4. On 17 October 2014, Alleasing registered a financing statement on the PPSR in respect of the security interest arising under Plant Lease, and on 7 July 2015 it did so again in respect of the Parts Lease.
  5. Section 153 of the PPSA requires a financing statement to include, relevantly, the grantor's details as prescribed in the Personal Property Securities Regulations 2010 (Cth) (the Regulations). Part 1.3 of Schedule 1 of the Regulations provides that, if the grantor or a secured party is a body corporate that has an ACN, the financing statement must be registered using that body corporate's ACN. However, Alleasing registered both financing statements using OneSteel's ABN, not its ACN.
  6. On 7 April 2016, OneSteel appointed administrators.
  7. On 10 June 2016, the administrators informed Alleasing that they considered Alleasing's registrations in relation to the Plant Lease and the Parts Lease to be defective and ineffective, and that, as a result of section 267 of the PPSA, Alleasing's security interest – which in the context of a PPS Lease is the lessor's interest in the goods – had vested in OneSteel.
  8. On 14 June 2016, Alleasing registered new financing statements in respect of the Plant Lease and the Parts Lease, this time using OneSteel's ACN as the grantor identifying data. On 17 June 2016, Alleasing amended its original registrations to include OneSteel's 9 digit ACN.

The Problem for Alleasing

Section 164 of the PPSA provides that a registration is ineffective if there is a seriously misleading defect in the data relating to the registration or if there is a defect of a kind described in s165 of the PPSA.

Section 165(b) of the PPSA provides that there will be a defect in a registration if a search of the PPSR by reference only to the grantor's details which are required to be included in a financing statement under section 153 of the PPSA would not disclose the registration.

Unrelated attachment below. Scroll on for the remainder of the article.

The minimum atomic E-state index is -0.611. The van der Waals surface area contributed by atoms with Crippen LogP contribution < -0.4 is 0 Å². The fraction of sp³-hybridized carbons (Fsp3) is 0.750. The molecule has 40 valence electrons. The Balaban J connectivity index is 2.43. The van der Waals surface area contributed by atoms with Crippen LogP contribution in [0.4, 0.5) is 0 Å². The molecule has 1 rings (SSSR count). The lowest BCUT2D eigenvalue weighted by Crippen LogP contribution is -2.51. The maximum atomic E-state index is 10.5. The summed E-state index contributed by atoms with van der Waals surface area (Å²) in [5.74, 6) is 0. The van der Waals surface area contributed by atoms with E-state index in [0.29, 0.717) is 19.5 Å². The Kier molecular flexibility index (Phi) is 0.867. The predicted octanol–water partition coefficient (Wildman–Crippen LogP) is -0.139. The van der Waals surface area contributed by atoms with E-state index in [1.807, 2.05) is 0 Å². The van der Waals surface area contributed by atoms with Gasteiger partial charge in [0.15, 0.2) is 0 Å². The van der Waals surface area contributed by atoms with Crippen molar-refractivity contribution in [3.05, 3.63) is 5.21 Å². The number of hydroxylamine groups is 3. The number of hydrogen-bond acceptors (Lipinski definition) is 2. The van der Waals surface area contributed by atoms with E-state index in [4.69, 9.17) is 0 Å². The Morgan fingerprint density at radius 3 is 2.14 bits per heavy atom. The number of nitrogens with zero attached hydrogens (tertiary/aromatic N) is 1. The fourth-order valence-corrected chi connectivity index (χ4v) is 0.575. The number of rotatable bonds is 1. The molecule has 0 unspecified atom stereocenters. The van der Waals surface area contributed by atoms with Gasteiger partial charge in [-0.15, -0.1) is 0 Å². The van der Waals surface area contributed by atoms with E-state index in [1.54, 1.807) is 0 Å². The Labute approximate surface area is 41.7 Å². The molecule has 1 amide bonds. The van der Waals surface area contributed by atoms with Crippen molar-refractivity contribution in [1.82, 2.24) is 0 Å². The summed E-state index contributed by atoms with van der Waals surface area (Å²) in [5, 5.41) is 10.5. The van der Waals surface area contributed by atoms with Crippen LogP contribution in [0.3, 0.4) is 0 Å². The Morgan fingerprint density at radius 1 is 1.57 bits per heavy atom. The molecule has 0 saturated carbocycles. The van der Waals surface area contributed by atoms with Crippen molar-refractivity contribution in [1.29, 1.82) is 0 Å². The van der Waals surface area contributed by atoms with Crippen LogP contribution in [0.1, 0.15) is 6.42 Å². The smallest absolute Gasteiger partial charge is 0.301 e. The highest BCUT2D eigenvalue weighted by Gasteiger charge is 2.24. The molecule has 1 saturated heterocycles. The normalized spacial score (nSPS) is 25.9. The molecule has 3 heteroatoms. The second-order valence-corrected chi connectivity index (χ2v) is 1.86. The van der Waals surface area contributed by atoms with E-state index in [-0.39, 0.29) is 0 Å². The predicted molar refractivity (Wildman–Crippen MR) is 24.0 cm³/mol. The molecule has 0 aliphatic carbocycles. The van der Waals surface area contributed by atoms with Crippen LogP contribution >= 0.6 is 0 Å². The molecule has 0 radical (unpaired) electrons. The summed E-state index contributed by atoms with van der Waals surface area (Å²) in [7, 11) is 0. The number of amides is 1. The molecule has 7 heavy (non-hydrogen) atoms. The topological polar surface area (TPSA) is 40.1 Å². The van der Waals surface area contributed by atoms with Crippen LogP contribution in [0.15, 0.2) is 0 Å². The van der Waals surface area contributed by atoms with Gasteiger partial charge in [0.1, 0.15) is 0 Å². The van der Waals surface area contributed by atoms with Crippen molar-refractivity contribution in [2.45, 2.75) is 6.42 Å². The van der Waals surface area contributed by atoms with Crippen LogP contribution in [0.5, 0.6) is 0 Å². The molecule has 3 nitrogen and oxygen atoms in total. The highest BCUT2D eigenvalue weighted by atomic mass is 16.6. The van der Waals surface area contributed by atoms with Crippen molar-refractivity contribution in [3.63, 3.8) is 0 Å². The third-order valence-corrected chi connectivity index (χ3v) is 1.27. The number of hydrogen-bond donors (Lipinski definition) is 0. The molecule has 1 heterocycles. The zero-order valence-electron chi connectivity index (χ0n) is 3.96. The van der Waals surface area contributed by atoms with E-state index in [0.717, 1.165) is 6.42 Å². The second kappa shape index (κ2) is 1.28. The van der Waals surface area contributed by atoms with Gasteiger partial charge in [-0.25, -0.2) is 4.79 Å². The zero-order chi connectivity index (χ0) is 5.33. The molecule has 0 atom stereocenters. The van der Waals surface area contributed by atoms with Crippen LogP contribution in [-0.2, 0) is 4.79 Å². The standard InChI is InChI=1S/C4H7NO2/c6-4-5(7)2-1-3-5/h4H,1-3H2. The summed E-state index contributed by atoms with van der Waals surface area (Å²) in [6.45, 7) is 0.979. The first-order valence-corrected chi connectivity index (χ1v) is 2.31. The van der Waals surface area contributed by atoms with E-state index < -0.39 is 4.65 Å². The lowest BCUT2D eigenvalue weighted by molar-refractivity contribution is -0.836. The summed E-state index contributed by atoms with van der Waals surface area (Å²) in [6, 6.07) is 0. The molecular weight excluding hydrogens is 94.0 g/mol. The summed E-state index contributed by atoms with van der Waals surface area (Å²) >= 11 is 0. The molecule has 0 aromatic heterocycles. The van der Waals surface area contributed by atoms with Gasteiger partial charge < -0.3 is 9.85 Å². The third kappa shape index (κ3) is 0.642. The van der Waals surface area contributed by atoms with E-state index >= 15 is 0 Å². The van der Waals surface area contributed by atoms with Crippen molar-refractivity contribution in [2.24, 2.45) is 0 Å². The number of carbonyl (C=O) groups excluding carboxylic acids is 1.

If there is such a defect in the registration, the security interest will be unperfected and may become capable of vesting in the grantor on the appointment of an administrator or the winding up of the grantor, pursuant to section 267 or section 267A of the PPSA.

Alleasing arguments included that:

  1. its registrations were effective because the 11 digit ABN used to describe OneSteel in the registrations included OneSteel's 9 digit ACN number.
    The court rejected this argument on the basis that a search of the PPSR using OneSteel's ACN alone would not have disclosed the registrations.
    The court also rejected Alleasing's argument that section 1344 of the Corporations Act (which provides that if a company is required or permitted to use its ACN under a law of the Commonwealth administered by the Australian Securities and Investments Commission (ASIC), it may use its ABN if the last 9 digits of the company's ABN are in the same order as the last 9 digits of its ACN) assisted Alleasing as the PPSA is not administered by ASIC.
  2. the registration was not seriously misleading because a person can perform "combined grantor searches" using B2G interfaces which, if only the ACN were entered, would nonetheless reveal registrations made using the grantor's ABN. Indeed, the administrators had discovered the registrations by, seemingly, doing such a search.